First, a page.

Parental Involvement is a form of social capitol. When parents invest their time, knowledge and resources into their children the expected return is improved academic performance. The purpose of tis quantitative multivariate research project is to determine how parental involvement impacts the academic achievement of students enrolled in mid-western urban schools. The theoretical framework used for this study was the overlapping spheres of parental involvement by Joyce Epstein. Epsteins's survey the "Measure of school, family, and community partnerships", was modified and used with her permission. The survey measured parenting collaboration/volunteering, decision making and communication. A multivariate research design was used by placing the survey into the Qualtrics system for distribution to teacher in three mid-western urban school districts. The data was collected using Qualtrics and the results was analyzed by using statistical software.
Based on the survey results of parental involvement of students enrolled in three mid-western urban school districts that the measured variables of parenting collaboration/volunteering decision making and communication, parental involvement had no impact on the academic achievement of students. Recommendations for future research include considering the ecological factors experienced by parents that focuses on the needs of urban students and increased parental involvement training for teachers in urban settings. This research is significant because it gives further insight on determining the lag of academic achievement among minority students enrolled in urban schools.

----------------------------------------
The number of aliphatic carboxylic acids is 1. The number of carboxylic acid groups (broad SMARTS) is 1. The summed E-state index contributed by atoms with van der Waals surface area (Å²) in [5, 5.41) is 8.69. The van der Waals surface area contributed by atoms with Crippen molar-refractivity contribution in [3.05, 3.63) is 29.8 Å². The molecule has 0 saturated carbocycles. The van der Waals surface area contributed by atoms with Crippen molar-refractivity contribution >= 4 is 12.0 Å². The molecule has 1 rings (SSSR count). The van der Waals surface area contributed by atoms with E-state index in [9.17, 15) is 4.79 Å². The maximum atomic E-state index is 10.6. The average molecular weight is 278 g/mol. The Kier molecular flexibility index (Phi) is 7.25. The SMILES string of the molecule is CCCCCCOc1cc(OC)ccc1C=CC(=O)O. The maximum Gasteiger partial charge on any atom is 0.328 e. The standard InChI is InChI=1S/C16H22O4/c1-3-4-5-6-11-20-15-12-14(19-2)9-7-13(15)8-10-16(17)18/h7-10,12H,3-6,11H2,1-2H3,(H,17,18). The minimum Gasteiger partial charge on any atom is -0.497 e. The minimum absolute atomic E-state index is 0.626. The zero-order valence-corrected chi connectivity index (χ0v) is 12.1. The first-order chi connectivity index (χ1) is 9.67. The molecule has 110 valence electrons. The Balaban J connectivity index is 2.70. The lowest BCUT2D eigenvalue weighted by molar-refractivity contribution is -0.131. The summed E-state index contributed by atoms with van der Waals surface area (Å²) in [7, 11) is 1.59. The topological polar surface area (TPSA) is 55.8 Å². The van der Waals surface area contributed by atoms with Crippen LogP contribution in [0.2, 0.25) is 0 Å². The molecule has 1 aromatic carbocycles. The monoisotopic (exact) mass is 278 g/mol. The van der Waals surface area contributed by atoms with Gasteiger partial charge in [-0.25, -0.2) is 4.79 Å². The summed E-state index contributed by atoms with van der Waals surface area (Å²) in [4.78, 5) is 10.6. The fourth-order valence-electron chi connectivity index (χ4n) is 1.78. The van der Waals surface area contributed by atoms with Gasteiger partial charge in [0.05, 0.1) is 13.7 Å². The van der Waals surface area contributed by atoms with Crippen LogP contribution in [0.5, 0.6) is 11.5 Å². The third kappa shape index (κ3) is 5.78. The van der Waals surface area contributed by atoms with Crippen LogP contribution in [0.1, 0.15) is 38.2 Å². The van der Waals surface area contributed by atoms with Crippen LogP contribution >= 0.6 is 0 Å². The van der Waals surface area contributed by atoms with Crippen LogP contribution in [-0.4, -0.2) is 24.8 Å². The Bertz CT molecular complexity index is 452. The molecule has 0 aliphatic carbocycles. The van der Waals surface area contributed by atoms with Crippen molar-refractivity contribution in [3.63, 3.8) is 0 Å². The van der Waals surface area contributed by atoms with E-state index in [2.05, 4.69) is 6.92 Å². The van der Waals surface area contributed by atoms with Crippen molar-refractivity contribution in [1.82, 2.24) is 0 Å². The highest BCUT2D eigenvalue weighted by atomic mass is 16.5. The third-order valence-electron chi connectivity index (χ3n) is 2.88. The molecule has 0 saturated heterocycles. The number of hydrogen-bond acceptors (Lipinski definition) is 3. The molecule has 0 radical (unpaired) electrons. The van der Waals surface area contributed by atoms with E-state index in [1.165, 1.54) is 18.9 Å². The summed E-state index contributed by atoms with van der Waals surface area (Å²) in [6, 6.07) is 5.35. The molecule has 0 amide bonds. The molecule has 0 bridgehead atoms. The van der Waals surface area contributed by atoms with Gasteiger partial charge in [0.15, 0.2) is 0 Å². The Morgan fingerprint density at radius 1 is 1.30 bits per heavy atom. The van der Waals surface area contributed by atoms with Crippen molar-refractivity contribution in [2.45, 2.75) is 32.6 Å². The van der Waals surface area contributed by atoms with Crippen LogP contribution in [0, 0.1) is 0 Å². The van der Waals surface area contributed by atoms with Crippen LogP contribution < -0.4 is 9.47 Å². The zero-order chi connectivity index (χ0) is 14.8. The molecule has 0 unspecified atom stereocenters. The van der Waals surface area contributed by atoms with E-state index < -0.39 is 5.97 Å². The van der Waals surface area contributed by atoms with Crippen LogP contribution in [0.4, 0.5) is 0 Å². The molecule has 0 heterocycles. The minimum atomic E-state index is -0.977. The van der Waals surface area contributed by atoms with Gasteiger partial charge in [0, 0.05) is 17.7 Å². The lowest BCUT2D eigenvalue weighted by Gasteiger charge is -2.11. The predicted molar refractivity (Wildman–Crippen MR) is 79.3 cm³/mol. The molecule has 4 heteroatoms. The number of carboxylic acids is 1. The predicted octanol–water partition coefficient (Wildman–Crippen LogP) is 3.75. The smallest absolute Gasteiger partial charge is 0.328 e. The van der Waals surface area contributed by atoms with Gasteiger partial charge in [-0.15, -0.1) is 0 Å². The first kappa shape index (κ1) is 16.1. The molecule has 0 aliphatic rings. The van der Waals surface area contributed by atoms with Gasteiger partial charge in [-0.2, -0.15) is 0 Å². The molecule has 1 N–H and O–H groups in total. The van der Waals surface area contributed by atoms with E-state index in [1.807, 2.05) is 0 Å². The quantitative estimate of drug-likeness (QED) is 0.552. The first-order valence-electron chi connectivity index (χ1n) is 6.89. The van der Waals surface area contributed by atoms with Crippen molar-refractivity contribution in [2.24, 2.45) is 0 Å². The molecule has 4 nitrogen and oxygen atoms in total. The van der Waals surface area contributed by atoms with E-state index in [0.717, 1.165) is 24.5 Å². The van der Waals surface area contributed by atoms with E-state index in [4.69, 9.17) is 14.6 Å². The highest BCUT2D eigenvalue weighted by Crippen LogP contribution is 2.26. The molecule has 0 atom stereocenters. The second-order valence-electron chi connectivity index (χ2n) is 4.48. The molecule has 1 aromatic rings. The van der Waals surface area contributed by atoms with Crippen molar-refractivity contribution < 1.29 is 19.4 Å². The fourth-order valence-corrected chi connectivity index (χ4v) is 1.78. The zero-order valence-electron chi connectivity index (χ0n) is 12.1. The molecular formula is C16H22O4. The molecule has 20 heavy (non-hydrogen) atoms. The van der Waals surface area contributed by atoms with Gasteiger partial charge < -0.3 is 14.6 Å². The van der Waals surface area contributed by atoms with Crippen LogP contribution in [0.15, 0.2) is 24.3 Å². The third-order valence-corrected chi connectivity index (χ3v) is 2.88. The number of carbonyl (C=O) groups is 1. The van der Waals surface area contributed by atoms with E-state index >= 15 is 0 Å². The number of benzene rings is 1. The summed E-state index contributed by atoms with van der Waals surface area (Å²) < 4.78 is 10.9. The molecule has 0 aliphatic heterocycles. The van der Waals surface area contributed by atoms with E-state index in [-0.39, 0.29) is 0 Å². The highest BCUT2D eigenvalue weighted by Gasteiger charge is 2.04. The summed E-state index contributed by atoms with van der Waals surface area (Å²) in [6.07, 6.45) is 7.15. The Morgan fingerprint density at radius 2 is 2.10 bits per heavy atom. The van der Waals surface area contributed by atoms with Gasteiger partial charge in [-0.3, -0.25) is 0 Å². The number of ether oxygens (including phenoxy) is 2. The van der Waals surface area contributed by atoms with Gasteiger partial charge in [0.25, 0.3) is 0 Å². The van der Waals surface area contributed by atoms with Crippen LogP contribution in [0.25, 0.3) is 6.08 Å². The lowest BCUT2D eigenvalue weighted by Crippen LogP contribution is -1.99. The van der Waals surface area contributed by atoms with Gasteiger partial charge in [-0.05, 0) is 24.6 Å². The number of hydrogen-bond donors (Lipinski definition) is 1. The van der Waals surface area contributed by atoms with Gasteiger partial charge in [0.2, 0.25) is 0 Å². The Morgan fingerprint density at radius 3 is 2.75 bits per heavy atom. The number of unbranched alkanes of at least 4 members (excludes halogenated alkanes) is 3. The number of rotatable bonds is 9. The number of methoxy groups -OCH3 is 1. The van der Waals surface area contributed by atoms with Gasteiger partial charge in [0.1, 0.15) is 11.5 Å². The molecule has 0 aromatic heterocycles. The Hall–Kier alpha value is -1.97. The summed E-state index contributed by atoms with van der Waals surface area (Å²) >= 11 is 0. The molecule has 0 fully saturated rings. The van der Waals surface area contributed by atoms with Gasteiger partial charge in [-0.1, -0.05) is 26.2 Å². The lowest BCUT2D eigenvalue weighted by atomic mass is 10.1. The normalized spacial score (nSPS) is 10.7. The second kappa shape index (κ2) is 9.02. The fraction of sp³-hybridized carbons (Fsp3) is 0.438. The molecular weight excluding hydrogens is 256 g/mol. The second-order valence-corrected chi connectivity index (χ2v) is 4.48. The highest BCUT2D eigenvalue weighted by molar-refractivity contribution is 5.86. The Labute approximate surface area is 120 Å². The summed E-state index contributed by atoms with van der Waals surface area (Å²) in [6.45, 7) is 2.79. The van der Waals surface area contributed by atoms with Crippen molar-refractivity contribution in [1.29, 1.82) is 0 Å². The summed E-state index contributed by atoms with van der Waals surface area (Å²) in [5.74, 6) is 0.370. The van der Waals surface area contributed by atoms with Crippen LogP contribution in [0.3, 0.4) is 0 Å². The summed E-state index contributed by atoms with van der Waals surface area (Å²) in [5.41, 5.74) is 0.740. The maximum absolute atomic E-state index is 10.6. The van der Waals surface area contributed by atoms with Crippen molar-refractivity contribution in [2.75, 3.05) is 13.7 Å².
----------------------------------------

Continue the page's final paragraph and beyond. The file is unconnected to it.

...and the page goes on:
|Commitee:||Barnhart, Bruce, Shriner, Michael|
|Department:||School of Education|
|School Location:||United States -- California|
|Source:||DAI-A 81/4(E), Dissertation Abstracts International|
|Subjects:||Educational leadership, Individual & family studies|
|Keywords:||Academic, Achievment, Multi-variate, Parental involvement, Quantitative, Urban|
Copyright in each Dissertation and Thesis is retained by the author. All Rights Reserved
The supplemental file or files you are about to download were provided to ProQuest by the author as part of a
dissertation or thesis. The supplemental files are provided "AS IS" without warranty. ProQuest is not responsible for the
content, format or impact on the supplemental file(s) on our system. in some cases, the file type may be unknown or
may be a .exe file. We recommend caution as you open such files.
Copyright of the original materials contained in the supplemental file is retained by the author and your access to the
supplemental files is subject to the ProQuest Terms and Conditions of use.
Depending on the size of the file(s) you are downloading, the system may take some time to download them. Please be